Panels focus on specifics of music, effects and dialog sound design, and immersive soundtracks
By Mel Lambert
Defining a sound designer as somebody “who uses sound to tell stories,” Mark Mangini, MPSE, was adamant that “sound editors and re-recording mixers should be authors of a film’s content, and take creative risks. Art doesn’t get made without risk.”
A sound designer/re-recording mixer at Hollywood’s Formosa Group Features, Mangini outlined his sound design philosophy during a keynote speech at the recent The Art of Sound Design: Music, Effects and Dialog in an Immersive World conference, which took place at Sony Pictures Studios in Culver City.
Mangini is recipient of three Academy Award nominations for The Fifth Element (1997), Aladdin (1992) and Star Trek IV: The Voyage Home (1986).
Acknowledging that an immersive soundtrack should fully engage the audience, Mangini outlined two ways to achieve that goal. “Physically, we can place sound around an audience, but we also need to engage them emotionally with the narrative, using sound to tell the story,” he explained to the 500-member audience. “We all need to better understand the role that sound plays in the filmmaking process. For me, sound design is storytelling — that may sound obvious, but it’s worth reminding ourselves on a regular basis.”
While an understanding of the tools available to a sound designer is important, Mangini readily concedes, “Too much emphasis on technology keeps us out of the conversation; we are just seen as technicians. Sadly, we are all too often referred to as ‘The Sound Guy.’ How much better would it be for us if the director asked to speak with the ‘Audiographer,’ for example. Or the ‘Director of Sound’ or the ‘Sound Artist?’ — terms that better describe what we actually do? After all, we don’t refer to a cinematographer as ‘The Image Guy.’”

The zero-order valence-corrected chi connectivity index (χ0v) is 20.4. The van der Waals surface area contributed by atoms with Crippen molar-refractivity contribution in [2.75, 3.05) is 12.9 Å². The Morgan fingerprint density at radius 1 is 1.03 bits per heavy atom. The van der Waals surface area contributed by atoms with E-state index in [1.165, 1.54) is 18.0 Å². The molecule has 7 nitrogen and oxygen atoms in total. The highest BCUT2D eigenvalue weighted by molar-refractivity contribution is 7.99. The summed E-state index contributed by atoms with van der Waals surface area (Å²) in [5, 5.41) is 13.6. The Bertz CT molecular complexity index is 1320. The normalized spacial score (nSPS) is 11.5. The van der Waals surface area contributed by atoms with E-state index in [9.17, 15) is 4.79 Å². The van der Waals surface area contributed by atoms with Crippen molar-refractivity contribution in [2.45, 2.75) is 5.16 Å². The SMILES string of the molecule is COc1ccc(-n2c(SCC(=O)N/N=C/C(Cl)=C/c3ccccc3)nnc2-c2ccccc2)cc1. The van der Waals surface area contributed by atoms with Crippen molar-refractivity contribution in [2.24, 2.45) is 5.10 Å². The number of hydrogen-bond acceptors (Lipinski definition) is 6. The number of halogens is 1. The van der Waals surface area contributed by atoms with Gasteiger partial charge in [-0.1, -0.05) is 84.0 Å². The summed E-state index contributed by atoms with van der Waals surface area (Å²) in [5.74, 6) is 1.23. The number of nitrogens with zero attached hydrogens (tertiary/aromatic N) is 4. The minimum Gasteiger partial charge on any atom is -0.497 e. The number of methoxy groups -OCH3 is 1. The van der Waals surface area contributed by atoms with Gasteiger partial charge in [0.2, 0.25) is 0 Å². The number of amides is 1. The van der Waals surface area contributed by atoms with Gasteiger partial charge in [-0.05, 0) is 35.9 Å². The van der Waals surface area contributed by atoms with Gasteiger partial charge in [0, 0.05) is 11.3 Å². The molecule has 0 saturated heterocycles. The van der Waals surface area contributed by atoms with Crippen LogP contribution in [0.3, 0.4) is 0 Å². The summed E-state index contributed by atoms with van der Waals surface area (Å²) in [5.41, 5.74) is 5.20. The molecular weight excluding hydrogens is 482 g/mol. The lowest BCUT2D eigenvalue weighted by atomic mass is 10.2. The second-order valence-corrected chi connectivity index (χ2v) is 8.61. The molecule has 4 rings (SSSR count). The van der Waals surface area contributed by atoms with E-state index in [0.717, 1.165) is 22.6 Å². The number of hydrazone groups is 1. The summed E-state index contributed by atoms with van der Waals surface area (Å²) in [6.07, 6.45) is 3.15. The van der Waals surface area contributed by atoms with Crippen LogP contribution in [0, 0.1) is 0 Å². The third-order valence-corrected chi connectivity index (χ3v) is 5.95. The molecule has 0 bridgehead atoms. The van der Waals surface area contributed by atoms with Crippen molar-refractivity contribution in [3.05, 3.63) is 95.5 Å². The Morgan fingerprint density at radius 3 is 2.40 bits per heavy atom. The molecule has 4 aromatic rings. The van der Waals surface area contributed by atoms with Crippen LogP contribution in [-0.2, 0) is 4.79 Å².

Mangini explained that he always tries to emphasize the why and not the how, and is not tempted to imitate somebody else’s work. “After all, when you imitate you ensure that you will only be ‘almost’ as good as the person or thing you imitate. To understand the ‘why,’ I break down the script into story arcs and develop a sound script so I can reference the dramatic beats rather than the visual cues, and articulate the language of storytelling using sound.”
Offering up examples of his favorite work as a soundtrack designer, Mangini provided two clips during his keynote. “While working on Star Trek [in 2009] with supervising sound editor Mark Stoeckinger, director J. J. Abrams gave me two days to prepare — with co-designer Mark Binder — a new soundtrack for the two-minute mind meld sequence. J. J. wanted something totally different from what he already had. We scrapped the design work we did on the first day, because it was only different, not better. On day two we rethought how sound could tell the story that J. J. wanted to tell. Having worked on three previous Star Trek projects [different directors], I was familiar with the narrative. We used a complex combination of orchestral music and sound effects that turned the sequence on its head; I’m glad to say that J. J. liked what we did for his film.”
The two collaborators received the following credit: “Mind Meld Soundscape by Mark Mangini and Mark Binder.”